|By Michael Bushong||
|January 6, 2014 09:15 AM EST||
As we embrace 2014, it’s important to focus on emerging trends to predict any industry changes this year and in the coming years. Mike Bushong reviewed 2013 on the Plexxi blog and noted important events that will likely carry into this year, including how 2013 initiated SDN deployments and marked the year Cisco moved beyond networking. We will see what happens in 2014, but it is crucial to reflect before looking ahead. In our Plexxi video of the week, Dan Backman explains optics integration with electrical mediums like Ethernet, and how this transition from optical to electrical back to optical is called OEO. He discusses the significance of this translation and how Plexxi’s solution differs. Here is the video of the week and a few of my reads in the Plexxi Pulse – enjoy!
Jordan Novet at VentureBeat observes that Cisco and VMware have released new technology that seems more popular with analysts than purchasers. Jordan says many cloud providers, enterprises, and other buyers are choosing to stay with existing networking hardware and software, rather than Cisco and VMware’s new networking solutions. It will be interesting to see how overlays perform. The prerequisite for an overlay solution is the existence of a functional physical network, which means that the spend goes first to the physical and then the remainder to the virtual. If you have $100, you have to subtract out whatever your new capacity and refresh costs are. Whatever you are left with is the most that any overlay vendor can extract. This is why the white box effort is interesting. If it lowers prices, there is more value for VMware to grab. No surprise that they were cozy with past price leader Arista, and are now quite cordial with Cumulus.
SearchDataCenter reviews some major networking and IT trends to come in 2014, including cloud growth, big data and SDN. On the “Software-defined everything” prediction, it’s important to correctly frame how we discuss standards. The space is emerging still, and that means that meaningful standards are not yet complete. The OpenFlow work has been fantastic, but OpenFlow is just a part of the broader SDN framework that people ought to be watching. Whether the open source communities are driving meaningful code is also very interesting. OpenDaylight, as an example, should release code in January or February of 2014. Whether or not it is standard is less important than whether it is useful. Standards ought to lag adoption, because SDN is in its early stages. We still need to iterate on the technologies and architectures some.
Jim Duffy provides predictions for SDN in Network World this week, including foreseeing more implementations by end users, more deployments, and more vendor customization, among others. I would add that 2014 will be the year of the controller. We saw lots of debate about technologies and competing efforts in 2013, but the controller is the new focal point. The dialogue will shift away from the network to more of the periphery. How the network forwards traffic is interesting, but broader application workload abstraction is more important for orchestration. We should also see a push towards analytics, monitoring, billing, troubleshooting, and dynamic network tuning. The question will be whether the dialogue moves too fast for the average user who can dedicate only so much time to learning and keeping up to date. This is why the reference programs at all the vendors will be important, and for those who cannot keep up, professional services and systems integration will be the crutch. We should see those practices increase this year.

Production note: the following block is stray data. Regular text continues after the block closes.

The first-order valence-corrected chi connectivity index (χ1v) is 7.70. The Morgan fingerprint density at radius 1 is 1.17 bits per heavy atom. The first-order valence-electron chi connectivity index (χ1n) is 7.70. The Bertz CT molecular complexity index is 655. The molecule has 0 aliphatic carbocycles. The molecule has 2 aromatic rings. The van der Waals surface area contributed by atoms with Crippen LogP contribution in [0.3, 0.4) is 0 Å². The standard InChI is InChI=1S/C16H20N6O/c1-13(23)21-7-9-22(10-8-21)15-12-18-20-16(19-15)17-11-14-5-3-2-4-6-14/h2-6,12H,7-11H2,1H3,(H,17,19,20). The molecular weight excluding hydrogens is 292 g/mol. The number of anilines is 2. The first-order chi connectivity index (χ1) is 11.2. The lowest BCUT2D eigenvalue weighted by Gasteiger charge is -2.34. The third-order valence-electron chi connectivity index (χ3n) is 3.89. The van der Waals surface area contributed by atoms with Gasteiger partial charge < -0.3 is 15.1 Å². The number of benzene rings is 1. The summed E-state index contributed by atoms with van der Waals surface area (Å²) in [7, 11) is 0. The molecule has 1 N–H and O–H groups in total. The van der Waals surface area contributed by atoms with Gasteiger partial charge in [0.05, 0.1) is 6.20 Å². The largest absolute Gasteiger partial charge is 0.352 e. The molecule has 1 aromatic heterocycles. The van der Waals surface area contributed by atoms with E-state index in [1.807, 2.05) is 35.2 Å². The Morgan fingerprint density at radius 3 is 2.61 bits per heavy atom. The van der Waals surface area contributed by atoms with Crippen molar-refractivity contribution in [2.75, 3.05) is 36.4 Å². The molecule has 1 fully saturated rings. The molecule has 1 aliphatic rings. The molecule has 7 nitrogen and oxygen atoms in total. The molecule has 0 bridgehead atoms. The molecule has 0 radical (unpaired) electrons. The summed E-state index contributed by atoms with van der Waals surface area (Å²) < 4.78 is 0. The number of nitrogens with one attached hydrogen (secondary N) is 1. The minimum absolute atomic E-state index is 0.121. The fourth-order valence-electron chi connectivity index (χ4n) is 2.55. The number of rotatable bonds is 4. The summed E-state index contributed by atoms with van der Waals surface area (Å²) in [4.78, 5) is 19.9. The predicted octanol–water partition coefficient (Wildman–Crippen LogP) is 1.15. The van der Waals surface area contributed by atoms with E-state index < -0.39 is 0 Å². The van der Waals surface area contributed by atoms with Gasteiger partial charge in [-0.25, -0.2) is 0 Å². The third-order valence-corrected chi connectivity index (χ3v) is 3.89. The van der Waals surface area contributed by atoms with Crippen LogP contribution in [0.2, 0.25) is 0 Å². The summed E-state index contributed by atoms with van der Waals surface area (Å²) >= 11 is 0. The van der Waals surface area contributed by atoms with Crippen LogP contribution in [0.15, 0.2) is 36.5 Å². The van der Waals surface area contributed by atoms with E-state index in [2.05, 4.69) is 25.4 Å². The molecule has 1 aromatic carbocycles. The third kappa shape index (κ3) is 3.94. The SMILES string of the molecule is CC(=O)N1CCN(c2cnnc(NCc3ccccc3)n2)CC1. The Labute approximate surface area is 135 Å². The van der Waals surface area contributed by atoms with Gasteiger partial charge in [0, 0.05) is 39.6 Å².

Network Computing’s contributor Tom Hollingsworth examines the SDN trends from 2013 and argues that proponents and detractors have been very focused on the tools for SDN. He says every vendor should ask themselves – how will the various SDN tools in my toolbox help me get things accomplished? I agree with the spirit behind this post, but I do think that people need to talk about and ultimately disambiguate the different tools in any SDN toolbox. I think Tom’s point is that the discussion is too low-level at the moment. I agree with this observation, particularly around arguing about OpenFlow ceased to be productive in 2012. It is a low-level component of a broader framework. We ought to be arguing the merits of the framework and then filling in the details with the appropriate SDN tool. I’d love to see people talk more about operational issues though. I wonder if our focus on some tools (largely forwarding tools) has hurt what could be a better discussion on integration, orchestration, workload abstraction, and monitoring/troubleshooting.